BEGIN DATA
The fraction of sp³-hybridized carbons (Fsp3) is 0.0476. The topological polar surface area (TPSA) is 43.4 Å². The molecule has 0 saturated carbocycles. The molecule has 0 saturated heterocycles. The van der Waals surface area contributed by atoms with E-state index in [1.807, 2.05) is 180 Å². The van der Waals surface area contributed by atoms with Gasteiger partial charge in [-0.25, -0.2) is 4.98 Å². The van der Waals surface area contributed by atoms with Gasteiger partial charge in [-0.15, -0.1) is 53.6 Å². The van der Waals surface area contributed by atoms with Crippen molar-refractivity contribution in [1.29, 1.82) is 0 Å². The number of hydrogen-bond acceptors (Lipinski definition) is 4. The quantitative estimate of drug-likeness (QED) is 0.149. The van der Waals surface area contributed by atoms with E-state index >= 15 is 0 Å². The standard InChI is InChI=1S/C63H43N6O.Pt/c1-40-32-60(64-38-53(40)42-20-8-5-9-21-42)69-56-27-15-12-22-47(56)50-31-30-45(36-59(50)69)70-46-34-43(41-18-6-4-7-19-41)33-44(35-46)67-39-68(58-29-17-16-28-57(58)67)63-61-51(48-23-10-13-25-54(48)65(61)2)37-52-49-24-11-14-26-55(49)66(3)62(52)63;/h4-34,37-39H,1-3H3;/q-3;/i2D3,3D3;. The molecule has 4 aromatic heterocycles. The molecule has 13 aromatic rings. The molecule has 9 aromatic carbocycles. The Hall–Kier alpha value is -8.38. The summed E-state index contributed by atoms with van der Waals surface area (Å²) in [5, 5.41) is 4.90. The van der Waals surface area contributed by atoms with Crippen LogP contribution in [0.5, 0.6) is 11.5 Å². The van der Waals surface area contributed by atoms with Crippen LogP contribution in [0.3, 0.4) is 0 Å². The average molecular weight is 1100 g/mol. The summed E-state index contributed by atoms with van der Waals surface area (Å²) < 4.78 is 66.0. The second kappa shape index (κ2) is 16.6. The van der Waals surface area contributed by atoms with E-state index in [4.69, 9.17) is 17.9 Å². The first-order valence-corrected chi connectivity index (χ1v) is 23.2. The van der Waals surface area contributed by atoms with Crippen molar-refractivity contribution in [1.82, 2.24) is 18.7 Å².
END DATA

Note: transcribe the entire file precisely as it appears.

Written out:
The fraction of sp³-hybridized carbons (Fsp3) is 0.0476. The topological polar surface area (TPSA) is 43.4 Å². The molecule has 0 saturated carbocycles. The molecule has 0 saturated heterocycles. The van der Waals surface area contributed by atoms with E-state index in [1.807, 2.05) is 180 Å². The van der Waals surface area contributed by atoms with Gasteiger partial charge in [-0.25, -0.2) is 4.98 Å². The van der Waals surface area contributed by atoms with Gasteiger partial charge in [-0.15, -0.1) is 53.6 Å². The van der Waals surface area contributed by atoms with Crippen molar-refractivity contribution in [1.29, 1.82) is 0 Å². The number of hydrogen-bond acceptors (Lipinski definition) is 4. The quantitative estimate of drug-likeness (QED) is 0.149. The van der Waals surface area contributed by atoms with E-state index >= 15 is 0 Å². The standard InChI is InChI=1S/C63H43N6O.Pt/c1-40-32-60(64-38-53(40)42-20-8-5-9-21-42)69-56-27-15-12-22-47(56)50-31-30-45(36-59(50)69)70-46-34-43(41-18-6-4-7-19-41)33-44(35-46)67-39-68(58-29-17-16-28-57(58)67)63-61-51(48-23-10-13-25-54(48)65(61)2)37-52-49-24-11-14-26-55(49)66(3)62(52)63;/h4-34,37-39H,1-3H3;/q-3;/i2D3,3D3;. The molecule has 4 aromatic heterocycles. The molecule has 13 aromatic rings. The molecule has 9 aromatic carbocycles. The Hall–Kier alpha value is -8.38. The summed E-state index contributed by atoms with van der Waals surface area (Å²) in [5, 5.41) is 4.90. The van der Waals surface area contributed by atoms with Crippen LogP contribution in [0.5, 0.6) is 11.5 Å². The van der Waals surface area contributed by atoms with Crippen LogP contribution in [0.3, 0.4) is 0 Å². The average molecular weight is 1100 g/mol. The summed E-state index contributed by atoms with van der Waals surface area (Å²) < 4.78 is 66.0. The second kappa shape index (κ2) is 16.6. The van der Waals surface area contributed by atoms with E-state index in [4.69, 9.17) is 17.9 Å². The first-order valence-corrected chi connectivity index (χ1v) is 23.2. The van der Waals surface area contributed by atoms with Crippen molar-refractivity contribution in [1.82, 2.24) is 18.7 Å².